London Free Press: Gauss Deserves Cup Glory

Gauss deserves Cup glory

By MORRIS DALLA COSTA -- London Free Press
September 3rd, 2003

Harry Gauss was ecstatic for his father Max.

He was thrilled for his players.

And, as expected, his thoughts were never far from his son Paul, who died at the age of 19 almost five years ago.

Gauss might have wanted to dedicate London City's Canadian Professional Soccer League open Canada Cup victory Monday to all of them. No one could fault him for doing just that.

But he should take a little time over the next few days to look at what he has brought to the table and what his contribution is to this team.

"My dad is it," Gauss says. "There's no London City without him. It's his money, his passion. He inflicted this on me."

That may well be. But, truth be told, Harry, without you hanging in when just about every other sane person in the world would have quit years ago, there would be no London City, either. It wasn't just the constant financial battle or the constant political wrangling that seems such a part of soccer, it wasn't just the stress of having to work so hard when there appeared to be so little return for that investment.

There also was having to survive the personal tragedy of his son's death.

"When they tell you that time heals, that's a lie."

It was a very emotional Gauss who watched his team win the tournament.

"Nothing this team does is easy," he said. "We get eliminated from the tournament and then we get to hold the tournament. We play three games in four days. We win with 10 men on the field. From the time Tonino Commisso was sent off, I was a mess. I was an emotional wreck. I was happy for so many people."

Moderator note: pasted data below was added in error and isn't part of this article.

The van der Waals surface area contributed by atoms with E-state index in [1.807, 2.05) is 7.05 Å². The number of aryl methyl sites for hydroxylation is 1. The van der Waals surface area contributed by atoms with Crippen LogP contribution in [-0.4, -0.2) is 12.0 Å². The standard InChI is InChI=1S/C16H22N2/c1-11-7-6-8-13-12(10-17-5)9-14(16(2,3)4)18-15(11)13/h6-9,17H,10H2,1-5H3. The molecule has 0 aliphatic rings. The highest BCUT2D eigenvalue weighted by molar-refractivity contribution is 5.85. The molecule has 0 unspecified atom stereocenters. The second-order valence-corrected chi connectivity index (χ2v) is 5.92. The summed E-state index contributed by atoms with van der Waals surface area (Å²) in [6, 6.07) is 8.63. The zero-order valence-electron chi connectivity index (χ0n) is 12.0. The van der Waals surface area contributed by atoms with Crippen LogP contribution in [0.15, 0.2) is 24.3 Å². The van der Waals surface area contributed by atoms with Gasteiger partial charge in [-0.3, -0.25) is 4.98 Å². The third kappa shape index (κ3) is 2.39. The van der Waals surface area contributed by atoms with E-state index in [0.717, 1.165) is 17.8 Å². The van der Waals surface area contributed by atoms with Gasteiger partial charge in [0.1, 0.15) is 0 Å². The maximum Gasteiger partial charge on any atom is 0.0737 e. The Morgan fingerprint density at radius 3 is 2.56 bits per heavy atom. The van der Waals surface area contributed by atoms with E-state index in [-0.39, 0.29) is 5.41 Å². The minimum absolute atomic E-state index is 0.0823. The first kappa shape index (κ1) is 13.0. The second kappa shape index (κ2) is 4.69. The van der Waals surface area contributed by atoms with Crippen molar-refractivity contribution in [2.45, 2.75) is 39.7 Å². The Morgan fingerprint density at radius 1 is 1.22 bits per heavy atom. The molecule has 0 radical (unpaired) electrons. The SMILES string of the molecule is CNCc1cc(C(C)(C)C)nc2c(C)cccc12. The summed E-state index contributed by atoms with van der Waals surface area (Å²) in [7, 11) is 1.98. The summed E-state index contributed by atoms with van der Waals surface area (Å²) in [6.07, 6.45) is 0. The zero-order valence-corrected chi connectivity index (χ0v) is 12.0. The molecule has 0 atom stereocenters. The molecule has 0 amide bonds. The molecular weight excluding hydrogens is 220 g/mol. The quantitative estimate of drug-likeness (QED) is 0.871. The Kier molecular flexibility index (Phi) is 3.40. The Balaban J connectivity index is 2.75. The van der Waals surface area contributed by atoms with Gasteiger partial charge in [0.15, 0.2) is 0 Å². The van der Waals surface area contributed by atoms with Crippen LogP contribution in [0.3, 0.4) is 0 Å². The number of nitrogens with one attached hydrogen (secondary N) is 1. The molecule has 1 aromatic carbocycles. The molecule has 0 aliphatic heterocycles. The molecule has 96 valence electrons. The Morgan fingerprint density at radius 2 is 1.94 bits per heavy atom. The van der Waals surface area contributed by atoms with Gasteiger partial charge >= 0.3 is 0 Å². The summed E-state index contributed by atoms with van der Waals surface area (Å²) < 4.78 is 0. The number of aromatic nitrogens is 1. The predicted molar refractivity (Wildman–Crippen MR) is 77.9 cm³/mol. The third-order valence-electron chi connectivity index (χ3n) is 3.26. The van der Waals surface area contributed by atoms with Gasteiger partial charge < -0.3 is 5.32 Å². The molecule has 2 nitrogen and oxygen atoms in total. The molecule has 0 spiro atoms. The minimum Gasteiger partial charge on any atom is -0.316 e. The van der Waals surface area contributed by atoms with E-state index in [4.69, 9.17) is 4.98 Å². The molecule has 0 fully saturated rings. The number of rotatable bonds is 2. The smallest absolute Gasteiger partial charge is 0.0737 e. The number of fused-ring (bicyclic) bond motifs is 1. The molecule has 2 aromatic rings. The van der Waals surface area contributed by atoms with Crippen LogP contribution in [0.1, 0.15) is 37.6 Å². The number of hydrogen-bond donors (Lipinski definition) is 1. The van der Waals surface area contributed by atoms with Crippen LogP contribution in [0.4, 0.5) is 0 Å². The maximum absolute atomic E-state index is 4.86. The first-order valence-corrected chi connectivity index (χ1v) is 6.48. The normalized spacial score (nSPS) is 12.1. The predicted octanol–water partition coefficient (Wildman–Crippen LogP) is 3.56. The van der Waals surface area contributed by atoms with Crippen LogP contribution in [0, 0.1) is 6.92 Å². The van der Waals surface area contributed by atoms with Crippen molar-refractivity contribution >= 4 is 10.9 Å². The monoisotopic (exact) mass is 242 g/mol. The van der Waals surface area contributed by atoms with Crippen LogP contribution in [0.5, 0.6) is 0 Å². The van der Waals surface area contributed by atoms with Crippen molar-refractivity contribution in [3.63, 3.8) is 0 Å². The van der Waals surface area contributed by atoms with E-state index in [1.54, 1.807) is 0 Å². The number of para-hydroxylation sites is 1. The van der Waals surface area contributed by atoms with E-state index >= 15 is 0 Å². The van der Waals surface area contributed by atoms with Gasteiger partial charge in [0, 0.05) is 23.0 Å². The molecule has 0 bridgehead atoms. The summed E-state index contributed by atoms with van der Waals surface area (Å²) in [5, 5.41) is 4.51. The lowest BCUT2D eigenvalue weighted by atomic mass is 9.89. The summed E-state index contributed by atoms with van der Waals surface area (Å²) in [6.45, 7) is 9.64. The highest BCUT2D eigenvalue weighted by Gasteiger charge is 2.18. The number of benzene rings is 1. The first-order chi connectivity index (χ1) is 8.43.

London City completed a most improbable run to the trophy and $10,000 prize. Eliminated early in the tournament, they were granted a berth when the league decided to hold the tournament in London.

That decision began a series of events with the Ottawa Wizards at the centre of the controversy. The defending CPSL champions were supposed to hold the event, but couldn't reach agreement with the league. The league removed them from the tournament after Ottawa voiced concerns, among them having to play three games in less than 48 hours. An injunction to stop the tournament failed, but that doesn't mean the legal aspects are done.

"I'm trying to correct what's wrong with the CPSL, not tear it down," said Wizards owner Omur Sezerman.

In fact, on learning of London City's victory, Sezerman extended an invitation to London City.

"We play them on Sept. 14 in Ottawa and the game is already sold out," Sezerman said. "We have enough to double sell the tickets. But I would like to challenge London City to another game between us with the date, location and referees to be mutually agreed upon."

The prize for the winner shouldn't come as much of a surprise. It's $10,000.

It seems there's more confrontation in the offing. The Wizards are holding an OZ Optics invitational tournament in October. The five CPSL teams who originally qualified for the Canada Cup are invited.

That leaves London out.

Sezerman said he doesn't need the CPSL's permission to run the tournament.

This is what Stan Adamson, the league's administrator said: "The Ottawa Wizards can conduct their own tournament if they wish, if it meets the rules and regulations of the CPSL. We'd certainly want to take at look at that. Omur has to get approval by the league to hold the tournament. We would frown on them leaving out one team if it's done for vindictive reasons."

None of that really troubles Gauss. He plans to tell Sezerman what he can do with the winner-take-all invitation. Gauss is going to let the players enjoy the money as they travel for games in Ottawa and Montreal. He isn't worried about the criticism his team heard about getting into the tournament through the back door.

For once, there is a real return on the investment of time and effort Gauss put into soccer.

And well deserved it is.

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